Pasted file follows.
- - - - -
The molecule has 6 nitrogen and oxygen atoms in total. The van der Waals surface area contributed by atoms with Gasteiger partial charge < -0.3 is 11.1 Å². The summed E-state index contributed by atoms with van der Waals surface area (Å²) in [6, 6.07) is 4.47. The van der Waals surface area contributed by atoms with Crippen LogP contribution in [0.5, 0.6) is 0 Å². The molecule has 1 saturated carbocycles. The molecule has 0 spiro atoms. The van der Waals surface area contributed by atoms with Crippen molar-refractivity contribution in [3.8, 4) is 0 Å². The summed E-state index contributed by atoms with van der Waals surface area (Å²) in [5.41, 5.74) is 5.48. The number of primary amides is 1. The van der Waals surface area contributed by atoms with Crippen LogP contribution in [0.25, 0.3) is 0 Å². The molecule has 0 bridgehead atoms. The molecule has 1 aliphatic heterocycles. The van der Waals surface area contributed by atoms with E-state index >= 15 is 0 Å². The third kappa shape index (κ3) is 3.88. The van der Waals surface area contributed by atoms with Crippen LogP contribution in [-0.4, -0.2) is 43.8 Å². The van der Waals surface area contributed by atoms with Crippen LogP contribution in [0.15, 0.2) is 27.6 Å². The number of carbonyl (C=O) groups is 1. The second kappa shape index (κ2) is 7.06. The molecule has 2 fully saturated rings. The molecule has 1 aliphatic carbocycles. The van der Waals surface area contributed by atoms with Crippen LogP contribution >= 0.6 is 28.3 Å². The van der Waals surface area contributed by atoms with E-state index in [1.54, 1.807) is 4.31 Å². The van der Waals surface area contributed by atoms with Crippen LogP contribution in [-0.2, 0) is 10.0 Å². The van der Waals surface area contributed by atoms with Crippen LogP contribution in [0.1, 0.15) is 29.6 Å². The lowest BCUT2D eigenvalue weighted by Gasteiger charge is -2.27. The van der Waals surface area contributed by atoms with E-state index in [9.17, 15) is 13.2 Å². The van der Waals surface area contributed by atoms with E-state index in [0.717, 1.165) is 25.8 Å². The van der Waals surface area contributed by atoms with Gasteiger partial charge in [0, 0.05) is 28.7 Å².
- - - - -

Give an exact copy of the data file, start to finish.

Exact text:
The molecule has 6 nitrogen and oxygen atoms in total. The van der Waals surface area contributed by atoms with Gasteiger partial charge < -0.3 is 11.1 Å². The summed E-state index contributed by atoms with van der Waals surface area (Å²) in [6, 6.07) is 4.47. The van der Waals surface area contributed by atoms with Crippen LogP contribution in [0.5, 0.6) is 0 Å². The molecule has 1 saturated carbocycles. The molecule has 0 spiro atoms. The van der Waals surface area contributed by atoms with Crippen molar-refractivity contribution in [3.8, 4) is 0 Å². The summed E-state index contributed by atoms with van der Waals surface area (Å²) in [5.41, 5.74) is 5.48. The number of primary amides is 1. The van der Waals surface area contributed by atoms with Crippen LogP contribution in [0.25, 0.3) is 0 Å². The molecule has 0 bridgehead atoms. The molecule has 1 aliphatic heterocycles. The van der Waals surface area contributed by atoms with E-state index >= 15 is 0 Å². The third kappa shape index (κ3) is 3.88. The van der Waals surface area contributed by atoms with Crippen LogP contribution in [-0.4, -0.2) is 43.8 Å². The van der Waals surface area contributed by atoms with Crippen LogP contribution in [0.15, 0.2) is 27.6 Å². The number of carbonyl (C=O) groups is 1. The second kappa shape index (κ2) is 7.06. The molecule has 2 fully saturated rings. The molecule has 1 aliphatic carbocycles. The van der Waals surface area contributed by atoms with Crippen LogP contribution >= 0.6 is 28.3 Å². The van der Waals surface area contributed by atoms with E-state index in [1.54, 1.807) is 4.31 Å². The van der Waals surface area contributed by atoms with Crippen LogP contribution in [-0.2, 0) is 10.0 Å². The van der Waals surface area contributed by atoms with Crippen LogP contribution in [0.1, 0.15) is 29.6 Å². The lowest BCUT2D eigenvalue weighted by Gasteiger charge is -2.27. The van der Waals surface area contributed by atoms with E-state index in [9.17, 15) is 13.2 Å². The van der Waals surface area contributed by atoms with E-state index in [0.717, 1.165) is 25.8 Å². The van der Waals surface area contributed by atoms with Gasteiger partial charge in [0, 0.05) is 28.7 Å².